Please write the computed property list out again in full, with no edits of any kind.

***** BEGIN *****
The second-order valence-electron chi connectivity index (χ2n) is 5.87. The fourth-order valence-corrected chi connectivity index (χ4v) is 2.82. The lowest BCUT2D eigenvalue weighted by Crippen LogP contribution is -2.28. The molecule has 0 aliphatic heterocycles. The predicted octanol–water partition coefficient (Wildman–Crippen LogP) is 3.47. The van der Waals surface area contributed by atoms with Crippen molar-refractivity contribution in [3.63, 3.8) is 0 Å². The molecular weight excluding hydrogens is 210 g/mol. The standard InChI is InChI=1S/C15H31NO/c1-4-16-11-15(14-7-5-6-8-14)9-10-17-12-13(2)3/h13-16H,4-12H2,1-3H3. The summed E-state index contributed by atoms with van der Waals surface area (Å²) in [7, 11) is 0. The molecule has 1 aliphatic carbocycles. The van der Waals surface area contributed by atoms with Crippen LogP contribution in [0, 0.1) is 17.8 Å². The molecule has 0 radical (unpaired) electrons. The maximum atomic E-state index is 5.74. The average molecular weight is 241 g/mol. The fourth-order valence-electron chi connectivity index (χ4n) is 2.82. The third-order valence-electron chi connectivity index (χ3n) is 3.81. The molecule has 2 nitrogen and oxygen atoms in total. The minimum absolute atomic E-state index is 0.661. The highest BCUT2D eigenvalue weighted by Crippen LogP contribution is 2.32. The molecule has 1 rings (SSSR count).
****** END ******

The second-order valence-electron chi connectivity index (χ2n) is 5.87. The fourth-order valence-corrected chi connectivity index (χ4v) is 2.82. The lowest BCUT2D eigenvalue weighted by Crippen LogP contribution is -2.28. The molecule has 0 aliphatic heterocycles. The predicted octanol–water partition coefficient (Wildman–Crippen LogP) is 3.47. The van der Waals surface area contributed by atoms with Crippen molar-refractivity contribution in [3.63, 3.8) is 0 Å². The molecular weight excluding hydrogens is 210 g/mol. The standard InChI is InChI=1S/C15H31NO/c1-4-16-11-15(14-7-5-6-8-14)9-10-17-12-13(2)3/h13-16H,4-12H2,1-3H3. The summed E-state index contributed by atoms with van der Waals surface area (Å²) in [7, 11) is 0. The molecule has 1 aliphatic carbocycles. The van der Waals surface area contributed by atoms with Crippen LogP contribution in [0, 0.1) is 17.8 Å². The molecule has 0 radical (unpaired) electrons. The maximum atomic E-state index is 5.74. The average molecular weight is 241 g/mol. The fourth-order valence-electron chi connectivity index (χ4n) is 2.82. The third-order valence-electron chi connectivity index (χ3n) is 3.81. The molecule has 2 nitrogen and oxygen atoms in total. The minimum absolute atomic E-state index is 0.661. The highest BCUT2D eigenvalue weighted by Crippen LogP contribution is 2.32. The molecule has 1 rings (SSSR count).